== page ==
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Man Sues for Return of DNA Sample Taken in Louisiana Serial Killer Hunt

Aired May 29, 2003 - 20:14   ET


ANDERSON COOPER, CNN ANCHOR: According to "USA Today," more than 600 men gave DNA samples to Louisiana police in an attempt to identify the killer before Lee was arrested. Now one man is suing to get his sample. But authorities say they are keeping all of them. It raises questions of privacy, including whether the samples should have been collected in the first place.
We're joined by two guests. Paul Rosenzweig is a senior legal research fellow for the Heritage foundation Center for Legal and Judicial Studies. He is in Washington.

And Barry Steinhardt is the Director of the ACLU Technology and Liberty Program. He is here in New York.

Gentlemen, thanks for being with us. Barry, I want to start off with you. What is the problem in your opinion with the police just keeping these samples?

BARRY STEINHARDT, DIR., ACLU'S TECH. & LIBERTY PROGRAM: Well, you know these are horrible, unspeakable crimes. And what's so frustrating is the police use this DNA roundup with no obvious purpose, not only to deprive people of their rights but waste police resources.

COOPER: But they said it was voluntary.

STEINHARDT: Well, you know, it's really not very voluntary when police come to you and say, give us a sample or we're going to consider you a suspect and we're going to take additional action. It's really a mistake to call this voluntary. Sort of an illusion to call it voluntary.

COOPER: So you're against the original gathering of this, but you say it should -- the DNA samples at this point at least should be given back?

STEINHARDT: The police should have done what they actually did with this arrest. And I'm assuming this man is innocent, he's entitled to his day in court. But they had evidence that they presented to a court, they got a warrant, they did the tests, they say they got a match. That's the proper way to do these things.

COOPER: Paul, you oppose giving samples back. Why? PAUL ROSENZWEIG, THE HERITAGE FDN. CTR. FOR LEGAL & JUDICIAL STUDIES: Well, first of all, let's go back to the idea of consent. It's a fiction to say it's not consent because the police tell you truthfully what is going to happen as a result of refusal. The law has been that since the 1960s. The Supreme Court case called Schnecloft (ph) v. Bustamante (ph) says that consent is voluntary in that sort of situation.

So part of the reason for not giving it back or at least thinking about not giving it back is the nature of the consent that went into the first instance...

COOPER: But with these people who are suing, this gentleman in particular, but a lot of people out who had their samples taken, are saying is why should the police if -- you know (UNINTELLIGIBLE) they haven't done anything, the police allegedly have the suspect in custody -- why shouldn't I get my sample back? Why not?

ROSENZWEIG: Well we've never had any provisions for that in the law. We have -- we can build those in. We can change the laws now to understand what DNA is about. And it's true that the law hasn't caught up with the reality of the situation as it is.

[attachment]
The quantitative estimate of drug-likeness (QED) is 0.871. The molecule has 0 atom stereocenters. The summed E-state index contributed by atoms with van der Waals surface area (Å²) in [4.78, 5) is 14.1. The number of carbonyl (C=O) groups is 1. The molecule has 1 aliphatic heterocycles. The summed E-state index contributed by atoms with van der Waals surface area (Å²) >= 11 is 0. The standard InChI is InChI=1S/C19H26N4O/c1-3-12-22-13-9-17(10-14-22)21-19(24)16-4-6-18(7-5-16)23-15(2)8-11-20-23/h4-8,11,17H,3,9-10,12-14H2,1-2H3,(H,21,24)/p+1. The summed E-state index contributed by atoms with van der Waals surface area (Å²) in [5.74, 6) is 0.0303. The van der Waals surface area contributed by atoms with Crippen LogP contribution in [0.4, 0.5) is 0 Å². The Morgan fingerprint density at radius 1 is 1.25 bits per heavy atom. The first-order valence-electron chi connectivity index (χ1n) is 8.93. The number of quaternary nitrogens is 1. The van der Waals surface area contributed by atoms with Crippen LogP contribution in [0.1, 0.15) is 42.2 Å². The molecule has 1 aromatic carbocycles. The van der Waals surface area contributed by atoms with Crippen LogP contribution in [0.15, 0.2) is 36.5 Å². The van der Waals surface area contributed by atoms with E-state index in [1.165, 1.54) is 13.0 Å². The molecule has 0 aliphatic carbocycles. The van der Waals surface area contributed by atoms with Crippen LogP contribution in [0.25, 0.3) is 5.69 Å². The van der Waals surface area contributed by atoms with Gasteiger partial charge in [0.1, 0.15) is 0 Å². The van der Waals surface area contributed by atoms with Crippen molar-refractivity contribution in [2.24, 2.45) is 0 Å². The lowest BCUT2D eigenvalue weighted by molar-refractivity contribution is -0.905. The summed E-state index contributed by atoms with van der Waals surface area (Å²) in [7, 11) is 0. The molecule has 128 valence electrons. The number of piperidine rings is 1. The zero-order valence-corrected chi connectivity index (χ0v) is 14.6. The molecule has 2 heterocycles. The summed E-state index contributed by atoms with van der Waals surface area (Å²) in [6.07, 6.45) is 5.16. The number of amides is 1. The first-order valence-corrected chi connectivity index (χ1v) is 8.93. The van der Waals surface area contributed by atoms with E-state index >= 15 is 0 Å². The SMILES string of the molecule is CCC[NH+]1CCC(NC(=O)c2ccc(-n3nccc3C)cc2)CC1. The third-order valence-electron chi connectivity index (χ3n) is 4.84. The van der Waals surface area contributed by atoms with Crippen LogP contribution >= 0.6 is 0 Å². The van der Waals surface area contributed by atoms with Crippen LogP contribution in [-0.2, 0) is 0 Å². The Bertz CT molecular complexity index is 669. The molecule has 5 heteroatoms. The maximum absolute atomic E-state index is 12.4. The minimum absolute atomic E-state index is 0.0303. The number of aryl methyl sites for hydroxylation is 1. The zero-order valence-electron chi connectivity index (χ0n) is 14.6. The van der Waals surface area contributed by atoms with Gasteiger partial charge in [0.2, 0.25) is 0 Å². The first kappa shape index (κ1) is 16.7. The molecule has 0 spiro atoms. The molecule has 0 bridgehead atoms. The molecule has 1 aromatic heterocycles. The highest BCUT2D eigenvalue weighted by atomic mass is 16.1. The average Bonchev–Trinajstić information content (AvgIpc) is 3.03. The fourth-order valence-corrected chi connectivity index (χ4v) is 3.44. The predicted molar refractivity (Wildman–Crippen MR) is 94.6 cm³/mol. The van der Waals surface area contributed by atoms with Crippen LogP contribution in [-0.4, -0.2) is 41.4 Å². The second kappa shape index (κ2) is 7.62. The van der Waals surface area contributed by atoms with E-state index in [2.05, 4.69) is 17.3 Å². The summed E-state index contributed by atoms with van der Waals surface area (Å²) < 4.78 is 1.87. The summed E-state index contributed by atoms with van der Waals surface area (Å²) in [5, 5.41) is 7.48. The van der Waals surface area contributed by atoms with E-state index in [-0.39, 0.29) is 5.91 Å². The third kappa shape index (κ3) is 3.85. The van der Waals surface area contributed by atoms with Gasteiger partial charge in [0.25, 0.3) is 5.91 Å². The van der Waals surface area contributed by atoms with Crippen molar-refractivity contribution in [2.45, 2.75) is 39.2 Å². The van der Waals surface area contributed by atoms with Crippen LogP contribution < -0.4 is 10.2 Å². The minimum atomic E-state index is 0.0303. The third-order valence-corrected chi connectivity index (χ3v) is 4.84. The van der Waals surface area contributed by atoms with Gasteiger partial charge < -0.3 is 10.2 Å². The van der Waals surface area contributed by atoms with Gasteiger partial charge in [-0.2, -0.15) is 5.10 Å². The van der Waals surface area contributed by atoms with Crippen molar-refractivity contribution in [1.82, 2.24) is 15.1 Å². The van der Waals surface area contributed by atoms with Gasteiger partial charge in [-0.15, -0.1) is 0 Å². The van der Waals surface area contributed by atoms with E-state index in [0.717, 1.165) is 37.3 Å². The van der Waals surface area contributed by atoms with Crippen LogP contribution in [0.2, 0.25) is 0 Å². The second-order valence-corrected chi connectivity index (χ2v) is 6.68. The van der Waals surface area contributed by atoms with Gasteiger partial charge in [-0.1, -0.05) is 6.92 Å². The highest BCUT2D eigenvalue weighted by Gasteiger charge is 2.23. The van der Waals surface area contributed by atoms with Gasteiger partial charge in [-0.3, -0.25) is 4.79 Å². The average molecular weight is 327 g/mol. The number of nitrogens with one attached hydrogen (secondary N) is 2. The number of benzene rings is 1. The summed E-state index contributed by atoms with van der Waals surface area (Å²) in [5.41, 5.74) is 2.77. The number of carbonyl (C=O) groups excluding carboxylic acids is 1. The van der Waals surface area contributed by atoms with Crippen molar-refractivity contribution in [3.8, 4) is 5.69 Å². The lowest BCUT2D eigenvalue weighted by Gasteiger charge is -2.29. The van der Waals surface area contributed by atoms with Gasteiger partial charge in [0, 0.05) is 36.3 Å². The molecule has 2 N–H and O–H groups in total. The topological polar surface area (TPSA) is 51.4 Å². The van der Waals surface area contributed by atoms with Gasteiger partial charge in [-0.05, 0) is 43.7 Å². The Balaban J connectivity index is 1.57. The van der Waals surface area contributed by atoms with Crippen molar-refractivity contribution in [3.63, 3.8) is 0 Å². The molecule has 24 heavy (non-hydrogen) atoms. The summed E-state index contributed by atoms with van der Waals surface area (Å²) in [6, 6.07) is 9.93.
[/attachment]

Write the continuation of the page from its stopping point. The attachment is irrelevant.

But throughout history, when the police take evidence or voluntarily given evidence in their pursuit of a criminal case, there's no right of return unless that's the condition of the consent that is part of the voluntary disclosure in the first instance.

STEINHARDT: Well to begin with, of course this consent is illusory and I think Paul knows that. But you know to have...

COOPER: Because you're saying there's an element of coercion involved?

STEINHARDT: There's absolutely an element of coercion.

COOPER: Because in some of these cases, even when the people said they weren't going to give the sample, court orders were issued to force them to give the sample.

STEINHARDT: That's right. People knew quite well what would happen to them if they didn't cooperate here, if they didn't provide a sample. They would become suspects, they'd be interrogated, they'd be subjected to much worse treatment than if they simply gave the sample. So I think it's an illusion to call this voluntary.

But you know there was a case in Ann Arbor, Michigan where the same fact pattern arose. And what the court said there was that there was a law, it's called the Constitution of the United States, and that the individual who, quote, "voluntarily" gave a sample under these situations, which can only be described as duress, was entitled to the sample back.

COOPER: Paul, if your DNA had been taken, wouldn't you want it back? Or would you want it back? Would you be concerned about how it might be used floating around in some police station somewhere? ROSENZWEIG: Well first off I wouldn't have given it voluntarily in the first instance. At least not without conditioning its return.

But if our concern is misuse of the DNA by the police, then the right answer of course is not to deprive the police of any opportunity that they have to conduct investigative inquiries like this but it is to put limits on what they can do afterwards. It is to say through law or regulation or police provision that they can only use it for the purposes, for the initial purpose for which it is taken by law or regulation.

I know the Michigan case relied upon the Constitution, but I think even Barry would acknowledge that that's a strained interpretation. That had it been appealed to any superior court probably wouldn't have withstood scrutiny. It's not..

COOPER: We're going to have to leave it there. Paul Rosenzweig and Barry Steinhardt, appreciate both of you joining us tonight. Thank you very much.


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